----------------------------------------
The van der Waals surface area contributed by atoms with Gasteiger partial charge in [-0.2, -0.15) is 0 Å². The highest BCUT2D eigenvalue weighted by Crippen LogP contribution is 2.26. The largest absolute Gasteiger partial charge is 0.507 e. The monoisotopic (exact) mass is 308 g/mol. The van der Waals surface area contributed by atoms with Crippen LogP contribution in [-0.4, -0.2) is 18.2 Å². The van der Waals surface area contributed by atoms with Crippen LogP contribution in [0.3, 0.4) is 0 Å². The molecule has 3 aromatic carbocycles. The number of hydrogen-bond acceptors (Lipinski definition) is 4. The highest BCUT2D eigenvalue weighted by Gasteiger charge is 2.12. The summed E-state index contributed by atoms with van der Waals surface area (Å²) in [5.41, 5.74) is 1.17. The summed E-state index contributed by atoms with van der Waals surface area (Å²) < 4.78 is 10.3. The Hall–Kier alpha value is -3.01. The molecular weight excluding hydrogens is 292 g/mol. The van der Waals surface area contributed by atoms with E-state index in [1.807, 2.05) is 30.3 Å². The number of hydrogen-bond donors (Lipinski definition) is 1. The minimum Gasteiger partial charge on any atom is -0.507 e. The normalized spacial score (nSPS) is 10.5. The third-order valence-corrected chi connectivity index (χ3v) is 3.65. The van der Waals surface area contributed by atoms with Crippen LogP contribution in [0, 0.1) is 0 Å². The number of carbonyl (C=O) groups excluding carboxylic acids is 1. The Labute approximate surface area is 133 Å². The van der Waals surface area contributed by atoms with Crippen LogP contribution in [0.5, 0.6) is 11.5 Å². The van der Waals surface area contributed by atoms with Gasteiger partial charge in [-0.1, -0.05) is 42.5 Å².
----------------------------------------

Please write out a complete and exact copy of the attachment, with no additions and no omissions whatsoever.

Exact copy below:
The van der Waals surface area contributed by atoms with Gasteiger partial charge in [-0.2, -0.15) is 0 Å². The highest BCUT2D eigenvalue weighted by Crippen LogP contribution is 2.26. The largest absolute Gasteiger partial charge is 0.507 e. The monoisotopic (exact) mass is 308 g/mol. The van der Waals surface area contributed by atoms with Crippen LogP contribution in [-0.4, -0.2) is 18.2 Å². The van der Waals surface area contributed by atoms with Crippen LogP contribution in [0.3, 0.4) is 0 Å². The molecule has 3 aromatic carbocycles. The number of hydrogen-bond acceptors (Lipinski definition) is 4. The highest BCUT2D eigenvalue weighted by Gasteiger charge is 2.12. The summed E-state index contributed by atoms with van der Waals surface area (Å²) in [5.41, 5.74) is 1.17. The summed E-state index contributed by atoms with van der Waals surface area (Å²) < 4.78 is 10.3. The Hall–Kier alpha value is -3.01. The molecular weight excluding hydrogens is 292 g/mol. The van der Waals surface area contributed by atoms with E-state index in [1.807, 2.05) is 30.3 Å². The number of hydrogen-bond donors (Lipinski definition) is 1. The minimum Gasteiger partial charge on any atom is -0.507 e. The normalized spacial score (nSPS) is 10.5. The third-order valence-corrected chi connectivity index (χ3v) is 3.65. The van der Waals surface area contributed by atoms with Crippen LogP contribution in [0, 0.1) is 0 Å². The number of carbonyl (C=O) groups excluding carboxylic acids is 1. The Labute approximate surface area is 133 Å². The van der Waals surface area contributed by atoms with Crippen LogP contribution in [0.5, 0.6) is 11.5 Å². The van der Waals surface area contributed by atoms with Gasteiger partial charge in [-0.1, -0.05) is 42.5 Å².